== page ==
Article: Should you give skills tests before conducting interviews?

Recruitment

Should you give skills tests before conducting interviews?

Traditional methods of recruitment do not yield the best results. Alternative methods may be the solution.
Should you give skills tests before conducting interviews?

No matter the type of company you work for, the priority is to increase company performance and reduce costs. As the leader of your organisation, you want to retain the right talent who will meet your company’s mission and vision. These employees will be able to achieve desired results at a particular time.

The typical hiring process in a company starts by reviewing résumés, moves to initial phone interviews with potential candidates, and then draws on various tests to determine the personality and skills of the candidate. This process is done so that Human Resources can gather as much information as necessary on candidates. 

The problem, however, is that traditional methods to get to know candidates do not yield the best results. Studies show that résumés are notoriously unreliable. About 78 per cent of résumés contain misleading statements while 46 per cent of statements are actual lies. What’s more, interviews serve as poor predictors of job performance because they are subjective.

Is there an alternative way to recruitment? One possible method is to provide a psychometric test and a skills test first before doing an interview with the candidate. According to Harvard Business Review, doing so effectively weeds out the least-suitable applicants, and leaves room for better qualified candidates to undergo the more personalised aspects of the recruitment process.

The advantages of giving skills tests before interviews

  • Tests can help draw more objective conclusions. These tests are valid and reliable because they measure what they are supposed to measure. For instance, if you want to determine whether a candidate can use a particular software, you can test his initial skills and see whether he fits your team.

  • Tests are equal. These tests are similar for everyone, unlike other assessment methods such as unstructured interviews and screened calls. Interviewers often ask different questions to different individuals and there is no agreement on how to measure and rate the answers of candidates. Meanwhile, tests are standardized and created according to certain criteria.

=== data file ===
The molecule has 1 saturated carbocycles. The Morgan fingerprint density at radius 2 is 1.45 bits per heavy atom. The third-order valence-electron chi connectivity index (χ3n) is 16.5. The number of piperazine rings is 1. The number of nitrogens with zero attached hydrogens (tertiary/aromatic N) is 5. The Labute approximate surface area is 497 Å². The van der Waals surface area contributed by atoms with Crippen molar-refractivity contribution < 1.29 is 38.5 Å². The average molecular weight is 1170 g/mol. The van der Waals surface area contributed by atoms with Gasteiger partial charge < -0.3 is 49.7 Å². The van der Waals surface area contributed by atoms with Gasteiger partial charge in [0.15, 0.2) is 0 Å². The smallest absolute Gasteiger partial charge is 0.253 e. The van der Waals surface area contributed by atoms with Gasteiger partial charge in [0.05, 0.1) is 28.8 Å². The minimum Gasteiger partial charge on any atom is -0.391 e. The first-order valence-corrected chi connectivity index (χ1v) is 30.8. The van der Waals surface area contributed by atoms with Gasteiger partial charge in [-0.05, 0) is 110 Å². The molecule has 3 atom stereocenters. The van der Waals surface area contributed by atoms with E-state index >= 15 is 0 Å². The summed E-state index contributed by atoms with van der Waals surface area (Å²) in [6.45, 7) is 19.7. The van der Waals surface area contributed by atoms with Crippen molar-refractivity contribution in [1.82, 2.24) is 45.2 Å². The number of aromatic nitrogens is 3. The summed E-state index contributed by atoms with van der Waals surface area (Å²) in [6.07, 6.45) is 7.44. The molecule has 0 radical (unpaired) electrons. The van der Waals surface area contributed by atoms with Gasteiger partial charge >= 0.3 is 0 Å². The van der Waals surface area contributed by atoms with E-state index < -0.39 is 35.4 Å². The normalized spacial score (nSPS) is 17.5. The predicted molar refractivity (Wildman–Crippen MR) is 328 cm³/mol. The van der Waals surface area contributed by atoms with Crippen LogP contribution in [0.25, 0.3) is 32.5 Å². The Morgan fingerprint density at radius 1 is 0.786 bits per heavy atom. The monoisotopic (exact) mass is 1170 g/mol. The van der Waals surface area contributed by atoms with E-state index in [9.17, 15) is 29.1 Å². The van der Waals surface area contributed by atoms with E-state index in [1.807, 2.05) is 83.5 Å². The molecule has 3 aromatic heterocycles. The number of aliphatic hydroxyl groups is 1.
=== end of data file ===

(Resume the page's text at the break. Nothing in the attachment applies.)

• Tests help you save time on interviews. Evaluating 20 traits during an interview is time-consuming. You can evaluate these traits through pre-employment testing instead. Through this, you can also test other aspects of the candidate’s skills such as written communication, typing speed, or problem-solving.

The disadvantages of giving skills tests before interviews

  • Tests can discriminate. Tests are supposed to be objective, but there are instances when knowledge and cognitive ability tests disproportionately screen out non-white candidates. There’s also the risk that physical ability and personality tests break anti-discrimination laws. Both can result in lawsuits.

  • Tests do not give the whole picture. Tests typically measure traits. However, they neglect crucial details. For instance, they don’t consider how willing someone is to learn from the job and improve. Test results do not necessarily tell you who would be the right candidate for your company.

  • Tests can’t capture uniqueness of individuals. There are many traits that people have in common, but there are also things that make us unique. Tests can’t capture this uniqueness because tests assume that we respond to things the same way.

All in all, it’s best to offer the right mix of tests for potential candidates. You don’t want to overdo it, but you can maximise the advantages so that you can reduce costs and improve efficiency.

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Topics: Recruitment

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